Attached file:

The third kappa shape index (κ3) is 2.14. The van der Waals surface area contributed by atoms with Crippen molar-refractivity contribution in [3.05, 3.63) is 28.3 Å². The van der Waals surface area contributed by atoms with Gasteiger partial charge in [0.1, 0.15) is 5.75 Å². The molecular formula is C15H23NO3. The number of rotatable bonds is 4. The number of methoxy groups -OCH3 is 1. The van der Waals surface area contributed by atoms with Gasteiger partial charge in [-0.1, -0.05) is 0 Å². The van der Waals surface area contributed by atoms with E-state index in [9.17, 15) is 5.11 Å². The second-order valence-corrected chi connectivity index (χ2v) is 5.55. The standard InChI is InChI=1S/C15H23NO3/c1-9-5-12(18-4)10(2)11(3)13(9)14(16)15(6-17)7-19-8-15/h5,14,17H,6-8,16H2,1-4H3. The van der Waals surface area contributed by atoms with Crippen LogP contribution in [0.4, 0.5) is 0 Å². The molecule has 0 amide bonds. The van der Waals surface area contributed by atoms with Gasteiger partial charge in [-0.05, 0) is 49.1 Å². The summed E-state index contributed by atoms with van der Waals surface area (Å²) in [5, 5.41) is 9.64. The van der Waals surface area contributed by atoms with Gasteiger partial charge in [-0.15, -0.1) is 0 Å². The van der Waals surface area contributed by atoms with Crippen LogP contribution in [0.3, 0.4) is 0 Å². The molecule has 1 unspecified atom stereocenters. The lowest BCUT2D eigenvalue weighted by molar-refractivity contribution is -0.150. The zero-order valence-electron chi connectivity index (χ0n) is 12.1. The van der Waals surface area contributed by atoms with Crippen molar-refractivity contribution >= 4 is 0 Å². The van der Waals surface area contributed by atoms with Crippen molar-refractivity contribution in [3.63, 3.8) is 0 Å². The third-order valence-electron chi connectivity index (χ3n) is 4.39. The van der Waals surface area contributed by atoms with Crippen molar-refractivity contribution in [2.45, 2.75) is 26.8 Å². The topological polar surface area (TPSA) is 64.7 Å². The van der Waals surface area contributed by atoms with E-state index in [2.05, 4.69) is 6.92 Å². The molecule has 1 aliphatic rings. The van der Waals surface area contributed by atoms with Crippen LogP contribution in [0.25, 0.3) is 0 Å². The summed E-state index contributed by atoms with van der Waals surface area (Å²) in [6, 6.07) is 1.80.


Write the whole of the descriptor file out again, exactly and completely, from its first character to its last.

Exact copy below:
The third kappa shape index (κ3) is 2.14. The van der Waals surface area contributed by atoms with Crippen molar-refractivity contribution in [3.05, 3.63) is 28.3 Å². The van der Waals surface area contributed by atoms with Gasteiger partial charge in [0.1, 0.15) is 5.75 Å². The molecular formula is C15H23NO3. The number of rotatable bonds is 4. The number of methoxy groups -OCH3 is 1. The van der Waals surface area contributed by atoms with Gasteiger partial charge in [-0.1, -0.05) is 0 Å². The van der Waals surface area contributed by atoms with E-state index in [9.17, 15) is 5.11 Å². The second-order valence-corrected chi connectivity index (χ2v) is 5.55. The standard InChI is InChI=1S/C15H23NO3/c1-9-5-12(18-4)10(2)11(3)13(9)14(16)15(6-17)7-19-8-15/h5,14,17H,6-8,16H2,1-4H3. The van der Waals surface area contributed by atoms with Crippen LogP contribution in [0.4, 0.5) is 0 Å². The molecule has 0 amide bonds. The van der Waals surface area contributed by atoms with Gasteiger partial charge in [-0.05, 0) is 49.1 Å². The summed E-state index contributed by atoms with van der Waals surface area (Å²) in [5, 5.41) is 9.64. The van der Waals surface area contributed by atoms with Gasteiger partial charge in [-0.15, -0.1) is 0 Å². The van der Waals surface area contributed by atoms with Crippen LogP contribution in [0.3, 0.4) is 0 Å². The molecule has 1 unspecified atom stereocenters. The lowest BCUT2D eigenvalue weighted by molar-refractivity contribution is -0.150. The zero-order valence-electron chi connectivity index (χ0n) is 12.1. The van der Waals surface area contributed by atoms with Crippen molar-refractivity contribution >= 4 is 0 Å². The van der Waals surface area contributed by atoms with Crippen molar-refractivity contribution in [3.63, 3.8) is 0 Å². The third-order valence-electron chi connectivity index (χ3n) is 4.39. The van der Waals surface area contributed by atoms with Crippen molar-refractivity contribution in [2.45, 2.75) is 26.8 Å². The topological polar surface area (TPSA) is 64.7 Å². The van der Waals surface area contributed by atoms with E-state index in [2.05, 4.69) is 6.92 Å². The molecule has 1 aliphatic rings. The van der Waals surface area contributed by atoms with Crippen LogP contribution in [0.25, 0.3) is 0 Å². The summed E-state index contributed by atoms with van der Waals surface area (Å²) in [6, 6.07) is 1.80.